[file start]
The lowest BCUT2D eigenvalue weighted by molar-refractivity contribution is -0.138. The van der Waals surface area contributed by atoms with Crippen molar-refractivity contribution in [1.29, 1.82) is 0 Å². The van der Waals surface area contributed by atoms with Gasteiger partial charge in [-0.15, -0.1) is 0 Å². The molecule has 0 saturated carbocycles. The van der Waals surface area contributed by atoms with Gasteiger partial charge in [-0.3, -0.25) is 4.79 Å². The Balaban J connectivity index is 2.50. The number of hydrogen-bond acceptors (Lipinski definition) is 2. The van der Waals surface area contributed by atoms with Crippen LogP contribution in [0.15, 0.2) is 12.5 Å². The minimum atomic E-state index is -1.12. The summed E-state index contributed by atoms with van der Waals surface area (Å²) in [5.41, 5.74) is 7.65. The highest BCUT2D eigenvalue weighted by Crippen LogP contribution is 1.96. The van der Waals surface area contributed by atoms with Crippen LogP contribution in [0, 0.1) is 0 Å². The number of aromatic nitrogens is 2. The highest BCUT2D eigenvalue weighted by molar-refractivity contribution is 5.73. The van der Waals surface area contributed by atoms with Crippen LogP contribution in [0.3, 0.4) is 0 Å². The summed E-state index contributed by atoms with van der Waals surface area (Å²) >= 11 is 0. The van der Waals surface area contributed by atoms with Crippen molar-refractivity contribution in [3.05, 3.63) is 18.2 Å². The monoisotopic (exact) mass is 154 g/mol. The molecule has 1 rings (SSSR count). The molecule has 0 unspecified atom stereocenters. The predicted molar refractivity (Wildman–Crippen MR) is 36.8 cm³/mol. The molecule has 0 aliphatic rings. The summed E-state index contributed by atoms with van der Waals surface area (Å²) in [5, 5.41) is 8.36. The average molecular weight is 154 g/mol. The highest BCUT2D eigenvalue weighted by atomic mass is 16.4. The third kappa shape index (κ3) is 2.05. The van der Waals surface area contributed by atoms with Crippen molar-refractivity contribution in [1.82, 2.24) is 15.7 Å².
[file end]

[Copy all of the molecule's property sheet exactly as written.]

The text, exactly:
The lowest BCUT2D eigenvalue weighted by molar-refractivity contribution is -0.138. The van der Waals surface area contributed by atoms with Crippen molar-refractivity contribution in [1.29, 1.82) is 0 Å². The van der Waals surface area contributed by atoms with Gasteiger partial charge in [-0.15, -0.1) is 0 Å². The molecule has 0 saturated carbocycles. The van der Waals surface area contributed by atoms with Gasteiger partial charge in [-0.3, -0.25) is 4.79 Å². The Balaban J connectivity index is 2.50. The number of hydrogen-bond acceptors (Lipinski definition) is 2. The van der Waals surface area contributed by atoms with Crippen LogP contribution in [0.15, 0.2) is 12.5 Å². The minimum atomic E-state index is -1.12. The summed E-state index contributed by atoms with van der Waals surface area (Å²) in [5.41, 5.74) is 7.65. The highest BCUT2D eigenvalue weighted by Crippen LogP contribution is 1.96. The van der Waals surface area contributed by atoms with Crippen LogP contribution in [0, 0.1) is 0 Å². The number of aromatic nitrogens is 2. The highest BCUT2D eigenvalue weighted by molar-refractivity contribution is 5.73. The van der Waals surface area contributed by atoms with Crippen LogP contribution in [0.3, 0.4) is 0 Å². The summed E-state index contributed by atoms with van der Waals surface area (Å²) >= 11 is 0. The van der Waals surface area contributed by atoms with Crippen molar-refractivity contribution in [3.05, 3.63) is 18.2 Å². The monoisotopic (exact) mass is 154 g/mol. The molecule has 1 rings (SSSR count). The molecule has 0 unspecified atom stereocenters. The predicted molar refractivity (Wildman–Crippen MR) is 36.8 cm³/mol. The molecule has 0 aliphatic rings. The summed E-state index contributed by atoms with van der Waals surface area (Å²) in [5, 5.41) is 8.36. The average molecular weight is 154 g/mol. The highest BCUT2D eigenvalue weighted by atomic mass is 16.4. The third kappa shape index (κ3) is 2.05. The van der Waals surface area contributed by atoms with Crippen molar-refractivity contribution in [1.82, 2.24) is 15.7 Å².